KFF Health News
Julie Rovner is chief Washington correspondent and host of KFF Health News’ weekly health policy news podcast, “What the Health?” A noted expert on health policy issues, Julie is the author of the critically praised reference book “Health Care Politics and Policy A to Z,” now in its third edition.
It took more than two years, but the Biden administration has finally kept a promise made by then-candidate Joe Biden to roll back the Trump administration’s expansion of short-term, limited-duration health plans. The plans have been controversial because, while they offer lower premiums than more comprehensive health plans, they offer far fewer benefits and are not subject to the consumer protections of the Affordable Care Act.
Also this week, the FDA for the first time approved the over-the-counter sale of a hormonal birth control pill. With more states imposing restrictions on abortion, backers of the move say making it easier to prevent pregnancy is necessary now more than ever.
This week’s panelists are Julie Rovner of KFF Health News, Alice Miranda Ollstein of Politico, Amy Goldstein of The Washington Post, and Rachel Cohrs of Stat.
Alice Miranda Ollstein
The Washington Post
Among the takeaways from this week’s episode:
- The FDA’s much-anticipated approval of the first over-the-counter hormonal birth control pill followed the advice of its outside advisory committee. The pill, Opill, will be available on shelves without age restrictions.
- The Biden administration announced moves to limit so-called junk plans on insurance marketplaces. The Trump administration had dropped many restrictions on the plans, which were originally intended to be used for short-term coverage gaps.
- As the nation continues to settle into a post-Dobbs patchwork of abortion laws, the Iowa Legislature approved a six-week ban on the procedure. And an Idaho law offers a key test of cross-border policing of abortion seekers, as other states watch how it unfolds.
- In other news, Georgia’s Medicaid work requirements took effect July 1, implementing new restrictions on who is eligible for the state-federal program for people with low incomes or disabilities. And the Supreme Court’s decision on affirmative action has the potential to shape the health care workforce, which research shows could have implications for the quality of patient care and health outcomes.
Also this week, Rovner interviews KFF Health News’ Bram Sable-Smith, who reported and wrote the latest KFF Health News-NPR “Bill of the Month” feature, about a patient who lacked a permanent mailing address and never got the hospital bills from an emergency surgery — but did receive a summons after she was sued for the debt. If you have an outrageous or exorbitant medical bill you want to share with us, you can do that here.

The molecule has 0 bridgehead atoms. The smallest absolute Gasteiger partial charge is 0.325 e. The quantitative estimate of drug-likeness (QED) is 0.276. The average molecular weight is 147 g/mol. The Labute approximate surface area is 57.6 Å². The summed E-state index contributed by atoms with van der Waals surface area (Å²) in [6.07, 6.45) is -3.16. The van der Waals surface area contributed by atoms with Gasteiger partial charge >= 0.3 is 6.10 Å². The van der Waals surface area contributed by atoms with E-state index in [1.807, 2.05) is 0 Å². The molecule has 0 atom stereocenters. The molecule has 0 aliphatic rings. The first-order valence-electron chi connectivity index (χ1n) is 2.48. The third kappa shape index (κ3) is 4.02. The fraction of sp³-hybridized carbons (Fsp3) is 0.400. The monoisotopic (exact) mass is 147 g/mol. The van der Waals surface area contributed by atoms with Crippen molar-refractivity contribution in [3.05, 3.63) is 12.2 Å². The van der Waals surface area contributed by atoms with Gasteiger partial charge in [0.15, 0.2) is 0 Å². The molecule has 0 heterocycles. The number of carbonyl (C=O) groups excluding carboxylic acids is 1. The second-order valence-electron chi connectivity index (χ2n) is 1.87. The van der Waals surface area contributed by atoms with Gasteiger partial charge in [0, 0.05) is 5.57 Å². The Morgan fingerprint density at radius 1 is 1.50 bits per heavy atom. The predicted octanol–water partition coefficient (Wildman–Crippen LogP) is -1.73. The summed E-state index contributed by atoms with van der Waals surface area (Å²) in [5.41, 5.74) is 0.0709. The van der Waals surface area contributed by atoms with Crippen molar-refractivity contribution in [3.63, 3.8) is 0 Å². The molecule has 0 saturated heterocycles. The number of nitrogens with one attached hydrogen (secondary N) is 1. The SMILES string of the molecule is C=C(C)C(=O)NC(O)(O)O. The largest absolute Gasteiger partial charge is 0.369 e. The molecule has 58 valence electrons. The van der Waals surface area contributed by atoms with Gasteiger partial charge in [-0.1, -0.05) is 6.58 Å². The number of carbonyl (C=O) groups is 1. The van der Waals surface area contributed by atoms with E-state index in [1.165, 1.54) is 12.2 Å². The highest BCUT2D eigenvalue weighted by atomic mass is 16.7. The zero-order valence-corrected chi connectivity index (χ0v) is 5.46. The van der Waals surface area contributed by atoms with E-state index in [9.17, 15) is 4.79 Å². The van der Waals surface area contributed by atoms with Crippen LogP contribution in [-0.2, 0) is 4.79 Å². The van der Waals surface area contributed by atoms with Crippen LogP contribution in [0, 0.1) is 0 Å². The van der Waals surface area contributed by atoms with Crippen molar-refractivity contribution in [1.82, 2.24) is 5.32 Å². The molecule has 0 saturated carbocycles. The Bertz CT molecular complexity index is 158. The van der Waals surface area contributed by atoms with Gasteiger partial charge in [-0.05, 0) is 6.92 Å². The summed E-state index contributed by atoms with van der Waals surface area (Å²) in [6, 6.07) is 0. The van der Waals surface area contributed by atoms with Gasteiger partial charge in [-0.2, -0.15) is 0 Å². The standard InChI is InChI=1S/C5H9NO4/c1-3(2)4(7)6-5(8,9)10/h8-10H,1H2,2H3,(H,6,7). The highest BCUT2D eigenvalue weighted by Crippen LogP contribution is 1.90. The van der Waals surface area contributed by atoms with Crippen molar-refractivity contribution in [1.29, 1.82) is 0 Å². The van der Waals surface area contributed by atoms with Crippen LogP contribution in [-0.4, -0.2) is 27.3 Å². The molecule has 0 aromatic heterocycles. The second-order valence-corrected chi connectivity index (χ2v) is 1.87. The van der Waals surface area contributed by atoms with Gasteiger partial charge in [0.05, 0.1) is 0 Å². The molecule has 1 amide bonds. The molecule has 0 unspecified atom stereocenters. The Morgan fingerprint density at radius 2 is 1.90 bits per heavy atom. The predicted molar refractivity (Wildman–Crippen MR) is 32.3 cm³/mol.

Plus, for “extra credit,” the panelists suggest health policy stories they read this week that they think you should read, too:
Julie Rovner: KFF Health News’ “Doctor Lands in the Doghouse After Giving Covid Vaccine Waivers Too Freely,” by Brett Kelman.
Rachel Cohrs: ProPublica’s “How Often Do Health Insurers Say No to Patients? No One Knows,” by Robin Fields, and Stat’s “How UnitedHealth’s Acquisition of a Popular Medicare Advantage Algorithm Sparked Internal Dissent Over Denied Care,” by Casey Ross and Bob Herman.
Amy Goldstein: The New York Times’ “Medicare Advantage Plans Offer Few Psychiatrists,” by Reed Abelson.
Alice Miranda Ollstein: The Wall Street Journal’s “America Is Wrapped in Miles of Toxic Lead Cables,” by Susan Pulliam, Shalini Ramachandran, John West, Coulter Jones, and Thomas Gryta.
Also mentioned in this week’s episode:
- Stat’s “How One Medical School Became Remarkably Diverse — Without Considering Race in Admissions,” by Usha Lee McFarling.
- The New York Times’ “With End of Affirmative Action, a Push for a New Tool: Adversity Scores, by Stephanie Saul.
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This article was produced by KFF Health News, formerly known as Kaiser Health News (KHN), a national newsroom that produces in-depth journalism about health issues and is one of the core operating programs at KFF — the independent source for health policy research, polling, and journalism.